It looks like you're using an Ad Blocker.

Please white-list or disable AboveTopSecret.com in your ad-blocking tool.

Thank you.

 

Some features of ATS will be disabled while you continue to use an ad-blocker.

 

Breaking- F-35 down at Hill AFB-Oct 2022

page: 2
10
<< 1   >>

log in

join
share:

posted on Oct, 20 2022 @ 06:55 PM
link   

originally posted by: Zaphod58
a reply to: ElitePlebeian

MANPADS are only effective at low level. The highest altitude a MANPADS can reach up to is about 13,000 feet. The F-35 and other aircraft, using PGMs will remain well above MANPADS altitude.


Ah ok thx for educating me. But probably they will still be a big problem for other aircraft right? I mean why are the Russian flying that low then? Pretty sure they have kind of similar flight and weapon specifications?

Also helicopters will be very vulnerable..



posted on Oct, 20 2022 @ 07:09 PM
link   
a reply to: ElitePlebeian

Fights like this are going to hammer precision guided weapons supplies, meaning they're going to have to revert to older weapons. For improved accuracy they're going to have to get close, unless they want to just lob them into the area, and risk missing the target. That's what happened to Russia, and what will happen to the US in a large fight. Contrary to what people said, Russia didn't run out of PGMs, but their supplies were hit hard enough that they were using S300s in their secondary ground attack roles in the recent missile strikes.



posted on Jul, 27 2023 @ 03:47 PM
link   
The aircraft was tail number 15-5197. The mission that day was a Flight Lead Upgrade Sortie to the Utah Test and Training Range. The MF was a four ship, with the MA being #3. Upon returning to Hill, the MF received updated weather, including that wake turbulence procedures were in effect, but did not pass on wake turbulence information. The MP failed to follow wake turbulence procedures, and during the landing the MP felt a slight bump from wake turbulence of the aircraft ahead of him. After the bump, the MA stopped responding to control inputs. The MP, recognizing that the aircraft wasn't responding properly selected afterburner in an attempt to go around, but the aircraft went out of control, and the MP initiated ejection.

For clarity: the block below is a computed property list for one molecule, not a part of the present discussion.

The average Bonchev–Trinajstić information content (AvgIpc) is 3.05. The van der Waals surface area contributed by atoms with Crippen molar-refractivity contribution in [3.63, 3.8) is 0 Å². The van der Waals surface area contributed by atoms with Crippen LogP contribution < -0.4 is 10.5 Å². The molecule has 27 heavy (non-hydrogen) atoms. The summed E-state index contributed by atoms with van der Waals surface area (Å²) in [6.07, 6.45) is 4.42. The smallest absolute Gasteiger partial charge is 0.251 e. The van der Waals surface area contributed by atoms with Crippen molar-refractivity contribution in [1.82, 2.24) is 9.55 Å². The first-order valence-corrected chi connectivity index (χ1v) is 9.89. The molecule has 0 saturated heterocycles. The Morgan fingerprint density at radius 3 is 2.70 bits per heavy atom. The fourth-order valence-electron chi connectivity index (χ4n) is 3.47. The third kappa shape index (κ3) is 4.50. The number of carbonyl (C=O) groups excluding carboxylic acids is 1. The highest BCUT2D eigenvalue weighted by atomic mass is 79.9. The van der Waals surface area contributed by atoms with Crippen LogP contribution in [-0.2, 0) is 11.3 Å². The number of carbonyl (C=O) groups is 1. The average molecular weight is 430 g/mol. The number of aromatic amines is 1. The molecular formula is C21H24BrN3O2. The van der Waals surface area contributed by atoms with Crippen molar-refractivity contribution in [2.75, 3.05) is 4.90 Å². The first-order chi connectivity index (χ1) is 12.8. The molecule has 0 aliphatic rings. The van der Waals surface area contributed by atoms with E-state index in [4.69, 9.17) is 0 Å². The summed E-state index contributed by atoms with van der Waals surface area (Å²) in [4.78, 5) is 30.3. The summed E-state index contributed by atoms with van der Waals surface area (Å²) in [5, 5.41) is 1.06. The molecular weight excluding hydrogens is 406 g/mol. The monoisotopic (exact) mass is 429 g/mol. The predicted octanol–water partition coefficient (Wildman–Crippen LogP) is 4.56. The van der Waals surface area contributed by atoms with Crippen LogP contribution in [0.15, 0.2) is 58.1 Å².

After approximately three seconds of turbulence, the MP received an AIR DATA DEGD ICAW. At approximately the same time, he noticed that the aircraft was not responding correctly, and selected afterburner to go around and try again. The aircraft rolled left after selecting afterburner, with the MP selecting full right roll to counter the left roll. Approximately 10 seconds after entering the wake turbulence the MP ejected from the aircraft.



posted on Jul, 28 2023 @ 03:01 AM
link   

originally posted by: Zaphod58
a reply to: madmac5150

Bird strike is my first guess. It would be right around the time birds would be heading home for the night.